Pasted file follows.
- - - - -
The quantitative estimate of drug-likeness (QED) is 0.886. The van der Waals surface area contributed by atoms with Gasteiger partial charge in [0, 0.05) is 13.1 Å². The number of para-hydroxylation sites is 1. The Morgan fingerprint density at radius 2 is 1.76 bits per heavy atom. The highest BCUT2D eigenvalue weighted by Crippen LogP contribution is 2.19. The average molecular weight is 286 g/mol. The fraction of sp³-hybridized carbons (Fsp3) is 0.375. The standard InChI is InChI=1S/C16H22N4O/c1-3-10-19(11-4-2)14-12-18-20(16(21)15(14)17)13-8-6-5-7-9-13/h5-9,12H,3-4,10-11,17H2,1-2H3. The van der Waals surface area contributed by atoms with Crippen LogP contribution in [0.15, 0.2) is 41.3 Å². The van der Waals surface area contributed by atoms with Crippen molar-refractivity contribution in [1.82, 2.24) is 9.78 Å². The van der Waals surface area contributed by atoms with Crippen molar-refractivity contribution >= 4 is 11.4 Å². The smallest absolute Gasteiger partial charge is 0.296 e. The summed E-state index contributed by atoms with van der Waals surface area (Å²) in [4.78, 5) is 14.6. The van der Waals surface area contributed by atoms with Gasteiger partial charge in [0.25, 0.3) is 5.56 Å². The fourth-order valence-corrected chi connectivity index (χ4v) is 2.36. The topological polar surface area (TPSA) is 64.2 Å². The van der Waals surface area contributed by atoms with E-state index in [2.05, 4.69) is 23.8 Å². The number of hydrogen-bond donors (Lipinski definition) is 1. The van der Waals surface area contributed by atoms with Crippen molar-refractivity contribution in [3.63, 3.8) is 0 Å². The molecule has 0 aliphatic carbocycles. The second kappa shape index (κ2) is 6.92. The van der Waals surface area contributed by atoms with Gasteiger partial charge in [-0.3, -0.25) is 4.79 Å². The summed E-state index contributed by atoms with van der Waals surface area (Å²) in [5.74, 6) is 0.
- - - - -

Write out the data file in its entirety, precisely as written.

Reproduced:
The quantitative estimate of drug-likeness (QED) is 0.886. The van der Waals surface area contributed by atoms with Gasteiger partial charge in [0, 0.05) is 13.1 Å². The number of para-hydroxylation sites is 1. The Morgan fingerprint density at radius 2 is 1.76 bits per heavy atom. The highest BCUT2D eigenvalue weighted by Crippen LogP contribution is 2.19. The average molecular weight is 286 g/mol. The fraction of sp³-hybridized carbons (Fsp3) is 0.375. The standard InChI is InChI=1S/C16H22N4O/c1-3-10-19(11-4-2)14-12-18-20(16(21)15(14)17)13-8-6-5-7-9-13/h5-9,12H,3-4,10-11,17H2,1-2H3. The van der Waals surface area contributed by atoms with Crippen LogP contribution in [0.15, 0.2) is 41.3 Å². The van der Waals surface area contributed by atoms with Crippen molar-refractivity contribution in [1.82, 2.24) is 9.78 Å². The van der Waals surface area contributed by atoms with Crippen molar-refractivity contribution >= 4 is 11.4 Å². The smallest absolute Gasteiger partial charge is 0.296 e. The summed E-state index contributed by atoms with van der Waals surface area (Å²) in [4.78, 5) is 14.6. The van der Waals surface area contributed by atoms with Gasteiger partial charge in [0.25, 0.3) is 5.56 Å². The fourth-order valence-corrected chi connectivity index (χ4v) is 2.36. The topological polar surface area (TPSA) is 64.2 Å². The van der Waals surface area contributed by atoms with E-state index in [2.05, 4.69) is 23.8 Å². The number of hydrogen-bond donors (Lipinski definition) is 1. The van der Waals surface area contributed by atoms with Crippen molar-refractivity contribution in [3.63, 3.8) is 0 Å². The molecule has 0 aliphatic carbocycles. The second kappa shape index (κ2) is 6.92. The van der Waals surface area contributed by atoms with Gasteiger partial charge in [-0.3, -0.25) is 4.79 Å². The summed E-state index contributed by atoms with van der Waals surface area (Å²) in [5.74, 6) is 0.